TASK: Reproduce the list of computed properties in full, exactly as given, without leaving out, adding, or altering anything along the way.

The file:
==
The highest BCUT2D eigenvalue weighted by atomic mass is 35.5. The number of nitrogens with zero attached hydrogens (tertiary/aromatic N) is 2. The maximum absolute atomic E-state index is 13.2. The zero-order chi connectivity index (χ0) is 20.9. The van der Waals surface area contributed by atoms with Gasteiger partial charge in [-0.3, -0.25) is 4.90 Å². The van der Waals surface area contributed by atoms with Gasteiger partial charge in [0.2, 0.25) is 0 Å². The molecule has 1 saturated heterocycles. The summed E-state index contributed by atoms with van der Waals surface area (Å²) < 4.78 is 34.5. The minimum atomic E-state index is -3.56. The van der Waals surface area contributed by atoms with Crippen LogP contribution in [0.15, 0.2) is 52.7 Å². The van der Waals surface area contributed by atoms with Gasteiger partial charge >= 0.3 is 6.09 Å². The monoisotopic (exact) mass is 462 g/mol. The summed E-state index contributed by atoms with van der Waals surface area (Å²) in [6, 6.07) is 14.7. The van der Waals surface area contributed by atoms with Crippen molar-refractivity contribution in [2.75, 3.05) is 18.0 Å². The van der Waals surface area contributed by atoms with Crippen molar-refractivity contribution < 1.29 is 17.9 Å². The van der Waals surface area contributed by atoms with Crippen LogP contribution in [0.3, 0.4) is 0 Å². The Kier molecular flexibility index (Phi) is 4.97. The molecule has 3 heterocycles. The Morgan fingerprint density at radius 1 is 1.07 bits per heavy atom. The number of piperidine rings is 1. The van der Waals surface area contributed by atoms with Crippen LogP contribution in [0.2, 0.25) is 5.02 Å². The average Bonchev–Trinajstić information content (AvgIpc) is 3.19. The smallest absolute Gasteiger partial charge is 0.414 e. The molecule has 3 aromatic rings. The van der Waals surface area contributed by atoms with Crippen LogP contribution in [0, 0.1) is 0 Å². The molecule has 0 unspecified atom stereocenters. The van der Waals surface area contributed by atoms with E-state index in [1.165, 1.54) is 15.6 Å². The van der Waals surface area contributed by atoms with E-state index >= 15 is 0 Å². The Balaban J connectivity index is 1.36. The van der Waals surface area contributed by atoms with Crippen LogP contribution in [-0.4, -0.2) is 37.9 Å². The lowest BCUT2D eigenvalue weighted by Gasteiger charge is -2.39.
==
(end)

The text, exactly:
The highest BCUT2D eigenvalue weighted by atomic mass is 35.5. The number of nitrogens with zero attached hydrogens (tertiary/aromatic N) is 2. The maximum absolute atomic E-state index is 13.2. The zero-order chi connectivity index (χ0) is 20.9. The van der Waals surface area contributed by atoms with Gasteiger partial charge in [-0.3, -0.25) is 4.90 Å². The van der Waals surface area contributed by atoms with Gasteiger partial charge in [0.2, 0.25) is 0 Å². The molecule has 1 saturated heterocycles. The summed E-state index contributed by atoms with van der Waals surface area (Å²) < 4.78 is 34.5. The minimum atomic E-state index is -3.56. The van der Waals surface area contributed by atoms with Crippen LogP contribution in [0.15, 0.2) is 52.7 Å². The van der Waals surface area contributed by atoms with Gasteiger partial charge >= 0.3 is 6.09 Å². The monoisotopic (exact) mass is 462 g/mol. The summed E-state index contributed by atoms with van der Waals surface area (Å²) in [6, 6.07) is 14.7. The van der Waals surface area contributed by atoms with Crippen molar-refractivity contribution in [2.75, 3.05) is 18.0 Å². The van der Waals surface area contributed by atoms with Crippen molar-refractivity contribution < 1.29 is 17.9 Å². The van der Waals surface area contributed by atoms with Crippen LogP contribution in [0.3, 0.4) is 0 Å². The Kier molecular flexibility index (Phi) is 4.97. The molecule has 3 heterocycles. The Morgan fingerprint density at radius 1 is 1.07 bits per heavy atom. The number of piperidine rings is 1. The van der Waals surface area contributed by atoms with Crippen LogP contribution in [0.2, 0.25) is 5.02 Å². The average Bonchev–Trinajstić information content (AvgIpc) is 3.19. The smallest absolute Gasteiger partial charge is 0.414 e. The molecule has 3 aromatic rings. The van der Waals surface area contributed by atoms with Crippen LogP contribution in [0, 0.1) is 0 Å². The molecule has 0 unspecified atom stereocenters. The van der Waals surface area contributed by atoms with E-state index in [1.165, 1.54) is 15.6 Å². The van der Waals surface area contributed by atoms with E-state index >= 15 is 0 Å². The Balaban J connectivity index is 1.36. The van der Waals surface area contributed by atoms with Crippen LogP contribution in [-0.4, -0.2) is 37.9 Å². The lowest BCUT2D eigenvalue weighted by Gasteiger charge is -2.39.